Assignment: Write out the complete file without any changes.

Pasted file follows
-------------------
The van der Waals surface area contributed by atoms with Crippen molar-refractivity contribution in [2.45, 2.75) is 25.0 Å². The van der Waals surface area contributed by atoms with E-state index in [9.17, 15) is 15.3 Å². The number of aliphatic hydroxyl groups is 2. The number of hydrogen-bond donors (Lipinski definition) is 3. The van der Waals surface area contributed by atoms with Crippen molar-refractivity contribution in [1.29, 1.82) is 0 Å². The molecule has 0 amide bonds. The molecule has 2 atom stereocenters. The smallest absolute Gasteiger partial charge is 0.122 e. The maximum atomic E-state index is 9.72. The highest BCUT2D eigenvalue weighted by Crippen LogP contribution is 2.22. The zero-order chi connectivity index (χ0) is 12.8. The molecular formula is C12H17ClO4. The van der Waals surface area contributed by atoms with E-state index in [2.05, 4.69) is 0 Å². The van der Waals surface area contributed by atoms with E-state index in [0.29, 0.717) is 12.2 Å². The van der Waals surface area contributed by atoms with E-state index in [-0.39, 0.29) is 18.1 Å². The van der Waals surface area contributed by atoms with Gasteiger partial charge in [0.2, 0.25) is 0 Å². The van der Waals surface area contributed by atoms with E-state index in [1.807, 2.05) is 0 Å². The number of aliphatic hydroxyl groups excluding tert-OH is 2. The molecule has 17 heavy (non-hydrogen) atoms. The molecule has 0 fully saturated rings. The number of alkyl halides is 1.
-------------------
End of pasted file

The van der Waals surface area contributed by atoms with Crippen molar-refractivity contribution in [2.45, 2.75) is 25.0 Å². The van der Waals surface area contributed by atoms with E-state index in [9.17, 15) is 15.3 Å². The number of aliphatic hydroxyl groups is 2. The number of hydrogen-bond donors (Lipinski definition) is 3. The van der Waals surface area contributed by atoms with Crippen molar-refractivity contribution in [1.29, 1.82) is 0 Å². The molecule has 0 amide bonds. The molecule has 2 atom stereocenters. The smallest absolute Gasteiger partial charge is 0.122 e. The maximum atomic E-state index is 9.72. The highest BCUT2D eigenvalue weighted by Crippen LogP contribution is 2.22. The zero-order chi connectivity index (χ0) is 12.8. The molecular formula is C12H17ClO4. The van der Waals surface area contributed by atoms with E-state index in [2.05, 4.69) is 0 Å². The van der Waals surface area contributed by atoms with E-state index in [0.29, 0.717) is 12.2 Å². The van der Waals surface area contributed by atoms with E-state index in [-0.39, 0.29) is 18.1 Å². The van der Waals surface area contributed by atoms with Gasteiger partial charge in [0.2, 0.25) is 0 Å². The van der Waals surface area contributed by atoms with E-state index in [1.807, 2.05) is 0 Å². The number of aliphatic hydroxyl groups excluding tert-OH is 2. The molecule has 17 heavy (non-hydrogen) atoms. The molecule has 0 fully saturated rings. The number of alkyl halides is 1.